The Misplaced Concern About Whether the Public Option Would Be “Subsidized”
Matthew Yglesias had an interesting exchange with Kevin Glass over whether the public option, a government-run health insurance plan, can be “financially independent.” That’s related to Chuck Schumer’s proposal that public and private plans compete on a level playing field, with no “unfair subsidies” for the public plan.
Yglesias addressed the issue here, after Senator Mary Landrieu told reporters, “I’m not for a government-run, national, taxpayer-subsidized plan, and never will be.” She’s hardly alone in that view.
After noting that Steven Benen listed several “government-run, taxpayer-subsidized” health plans — Medicare, Medicaid, SCHIP, VA, etc — that Mary Landrieu already supports, Yglesias added:
The larger issue here, I think, is that unlike these programs the “public option” wouldn’t be a taxpayer-subsidized program. It would be a government-run health insurance plan that people could buy.
. . . which promoted the exchange with Glass about other government programs that are subsidized. As Yglesias argues, we subsidize Amtrak operations because Amtrak provides a valuable public service that would not likely be provided by the private market and/or if it depended solely on passenger fares.
But there’s more to how the “unfair subsidy” argument has been misused in the current health reform debates. Somehow many in Congress have got it into their heads that the federal government should not subsidize the public option, because that would somehow be unfair to private insurers who don’t get any federal subsidies. But of course, that’s wrong.
All of the insurance plans in the exchange(s), public and private, would be heavily subsidized by the federal government. Congress is currently debating how large those subsidies should be. And they could increase those subsidies in the future if needed to keep the level of uninsured to a minimum.
The governing principle underlying the health reform bills is that the nation cannot accept leaving 47 million people uninsured, leaving most poorly treated, many to die and more to face extreme financial hardships.
But the market has not, will not and cannot solve that problem. Even if there were no public option, the private insurers in the exchange(s) would not be able to provide decent, affordable coverage to the uninsured unless the federal government forced people to purchase insurance, taxed businesses and others and used the money to subsidize the premiums.
Government subsidies are needed to make the plans affordable. So you can bet that if the number of uninsured started to rise, because people couldn’t afford the rising premiums, the private insurers would be swarming Congress explaining how important it was to increase the subsidies to meet national goals of keeping these folks covered.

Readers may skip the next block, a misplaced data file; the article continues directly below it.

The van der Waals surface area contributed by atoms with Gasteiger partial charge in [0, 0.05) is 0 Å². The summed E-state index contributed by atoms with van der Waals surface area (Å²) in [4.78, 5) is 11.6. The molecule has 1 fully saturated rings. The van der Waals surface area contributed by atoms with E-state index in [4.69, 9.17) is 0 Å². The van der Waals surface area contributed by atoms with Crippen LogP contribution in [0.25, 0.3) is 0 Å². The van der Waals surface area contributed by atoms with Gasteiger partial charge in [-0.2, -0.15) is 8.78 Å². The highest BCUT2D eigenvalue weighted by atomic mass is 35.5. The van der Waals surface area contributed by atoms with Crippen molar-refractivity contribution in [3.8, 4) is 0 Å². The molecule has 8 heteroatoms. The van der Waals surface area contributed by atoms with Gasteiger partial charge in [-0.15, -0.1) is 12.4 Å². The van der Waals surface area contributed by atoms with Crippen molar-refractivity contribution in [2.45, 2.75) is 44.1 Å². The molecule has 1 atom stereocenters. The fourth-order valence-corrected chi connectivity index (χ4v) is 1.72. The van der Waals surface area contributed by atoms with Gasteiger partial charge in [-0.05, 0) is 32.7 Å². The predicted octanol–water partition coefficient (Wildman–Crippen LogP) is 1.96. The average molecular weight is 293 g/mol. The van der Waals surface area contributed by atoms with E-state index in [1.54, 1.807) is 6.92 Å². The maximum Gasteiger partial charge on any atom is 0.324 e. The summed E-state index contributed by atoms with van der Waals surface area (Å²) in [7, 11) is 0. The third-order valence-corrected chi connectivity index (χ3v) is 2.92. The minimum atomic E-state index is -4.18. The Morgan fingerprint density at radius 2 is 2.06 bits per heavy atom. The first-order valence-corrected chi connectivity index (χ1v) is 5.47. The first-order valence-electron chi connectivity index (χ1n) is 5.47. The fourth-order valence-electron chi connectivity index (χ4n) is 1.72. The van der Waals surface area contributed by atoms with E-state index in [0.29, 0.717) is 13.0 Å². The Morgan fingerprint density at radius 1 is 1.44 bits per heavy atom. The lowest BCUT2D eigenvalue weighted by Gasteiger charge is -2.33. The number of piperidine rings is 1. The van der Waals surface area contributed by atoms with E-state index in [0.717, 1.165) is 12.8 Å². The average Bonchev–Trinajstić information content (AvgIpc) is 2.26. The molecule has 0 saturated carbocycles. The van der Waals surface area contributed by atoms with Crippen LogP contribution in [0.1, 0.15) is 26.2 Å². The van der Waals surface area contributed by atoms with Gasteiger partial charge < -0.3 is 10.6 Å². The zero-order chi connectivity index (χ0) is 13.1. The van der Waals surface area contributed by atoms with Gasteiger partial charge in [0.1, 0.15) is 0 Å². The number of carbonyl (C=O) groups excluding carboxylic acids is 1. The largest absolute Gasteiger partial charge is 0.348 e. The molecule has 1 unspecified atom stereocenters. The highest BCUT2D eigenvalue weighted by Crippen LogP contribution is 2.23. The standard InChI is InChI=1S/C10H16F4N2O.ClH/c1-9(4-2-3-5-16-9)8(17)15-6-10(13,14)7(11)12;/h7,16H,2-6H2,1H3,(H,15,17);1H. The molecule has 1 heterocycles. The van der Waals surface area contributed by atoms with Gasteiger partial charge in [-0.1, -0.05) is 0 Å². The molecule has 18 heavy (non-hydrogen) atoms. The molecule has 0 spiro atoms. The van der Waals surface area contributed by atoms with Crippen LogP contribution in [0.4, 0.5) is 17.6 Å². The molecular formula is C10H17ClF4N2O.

A public option would share in those subsidies, though the charge is that it would be disproportionate. But the public option isn’t just another choice, like the 4th or 9th private plan. It’s a necessary safeguard against private insurer practices that, despite regulations and cost-risk-sharing rules, will have powerful incentives to push high-cost patients out of the system or into discriminatory treatment.
The public option will perform the essential public function of making sure the toughest cases aren’t pushed out or discriminated against; they’ll still get affordable health insurance. It will also provide the public function of inducing private insurers to comply with the regulatory scheme, lest they mistreat people and lose market share. It could also perform other “public” functions, such as setting the model for provider incentives to help keep those costs under control. Whatever means the government uses to control costs — as in Medicare — should be employed by the public option too. That’s why linking to “Medicare+5%” makes sense — it reduces the need for subsidies.
Once the public option is understood as providing these essential public functions, the concerns about whether we might ever “subsidize the public option” are seen as completely misplaced. If we want to ensure adequate care for the uninsured through a mandate and exchange system, the government has to provide whatever subsidies are needed to sustain affordability for that coverage.
So of course it will be subsidized, because that’s inherent in the framework for making sure people who would otherwise not receive adequate care will be covered. It’s the same principle we use to sustain Medicare, Medicaid, SCHIP and so on.
If Congress has some other principle for guaranteeing coverage — say a universal single-payer system paid with taxes — let’s hear it. But so far, no one complaining about the “subsidy” issue has proposed one.